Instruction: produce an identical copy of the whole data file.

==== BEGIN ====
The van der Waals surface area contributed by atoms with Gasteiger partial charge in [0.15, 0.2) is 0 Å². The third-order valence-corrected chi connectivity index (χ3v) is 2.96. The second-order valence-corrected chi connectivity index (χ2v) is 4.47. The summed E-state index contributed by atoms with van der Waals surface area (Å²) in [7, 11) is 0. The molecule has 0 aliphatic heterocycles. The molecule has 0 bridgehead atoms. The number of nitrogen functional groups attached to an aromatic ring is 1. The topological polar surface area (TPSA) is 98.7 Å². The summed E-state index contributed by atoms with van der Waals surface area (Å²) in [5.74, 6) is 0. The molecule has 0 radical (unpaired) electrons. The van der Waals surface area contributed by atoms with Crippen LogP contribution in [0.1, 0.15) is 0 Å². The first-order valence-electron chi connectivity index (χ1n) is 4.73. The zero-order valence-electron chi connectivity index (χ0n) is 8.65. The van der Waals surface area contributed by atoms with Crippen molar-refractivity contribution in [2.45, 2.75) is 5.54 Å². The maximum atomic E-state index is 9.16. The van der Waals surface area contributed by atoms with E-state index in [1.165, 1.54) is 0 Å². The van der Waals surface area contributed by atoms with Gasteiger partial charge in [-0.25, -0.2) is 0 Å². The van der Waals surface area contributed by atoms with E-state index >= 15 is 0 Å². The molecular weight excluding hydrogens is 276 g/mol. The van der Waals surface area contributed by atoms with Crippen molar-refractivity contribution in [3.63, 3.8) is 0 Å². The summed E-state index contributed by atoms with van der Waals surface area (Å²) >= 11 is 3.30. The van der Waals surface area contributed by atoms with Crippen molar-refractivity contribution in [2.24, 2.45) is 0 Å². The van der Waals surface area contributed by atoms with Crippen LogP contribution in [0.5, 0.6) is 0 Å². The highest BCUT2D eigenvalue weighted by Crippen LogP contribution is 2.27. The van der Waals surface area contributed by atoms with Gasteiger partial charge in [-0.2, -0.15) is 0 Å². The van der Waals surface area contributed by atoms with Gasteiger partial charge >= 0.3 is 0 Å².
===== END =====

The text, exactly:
The van der Waals surface area contributed by atoms with Gasteiger partial charge in [0.15, 0.2) is 0 Å². The third-order valence-corrected chi connectivity index (χ3v) is 2.96. The second-order valence-corrected chi connectivity index (χ2v) is 4.47. The summed E-state index contributed by atoms with van der Waals surface area (Å²) in [7, 11) is 0. The molecule has 0 aliphatic heterocycles. The molecule has 0 bridgehead atoms. The number of nitrogen functional groups attached to an aromatic ring is 1. The topological polar surface area (TPSA) is 98.7 Å². The summed E-state index contributed by atoms with van der Waals surface area (Å²) in [5.74, 6) is 0. The molecule has 0 radical (unpaired) electrons. The van der Waals surface area contributed by atoms with Crippen LogP contribution in [0.1, 0.15) is 0 Å². The first-order valence-electron chi connectivity index (χ1n) is 4.73. The zero-order valence-electron chi connectivity index (χ0n) is 8.65. The van der Waals surface area contributed by atoms with Crippen molar-refractivity contribution in [2.45, 2.75) is 5.54 Å². The maximum atomic E-state index is 9.16. The van der Waals surface area contributed by atoms with E-state index in [1.165, 1.54) is 0 Å². The van der Waals surface area contributed by atoms with Gasteiger partial charge in [-0.25, -0.2) is 0 Å². The van der Waals surface area contributed by atoms with E-state index >= 15 is 0 Å². The molecular weight excluding hydrogens is 276 g/mol. The van der Waals surface area contributed by atoms with Crippen molar-refractivity contribution in [3.63, 3.8) is 0 Å². The summed E-state index contributed by atoms with van der Waals surface area (Å²) >= 11 is 3.30. The van der Waals surface area contributed by atoms with Crippen molar-refractivity contribution in [2.24, 2.45) is 0 Å². The van der Waals surface area contributed by atoms with Crippen LogP contribution in [0.5, 0.6) is 0 Å². The highest BCUT2D eigenvalue weighted by Crippen LogP contribution is 2.27. The van der Waals surface area contributed by atoms with Gasteiger partial charge in [-0.2, -0.15) is 0 Å². The van der Waals surface area contributed by atoms with Gasteiger partial charge >= 0.3 is 0 Å².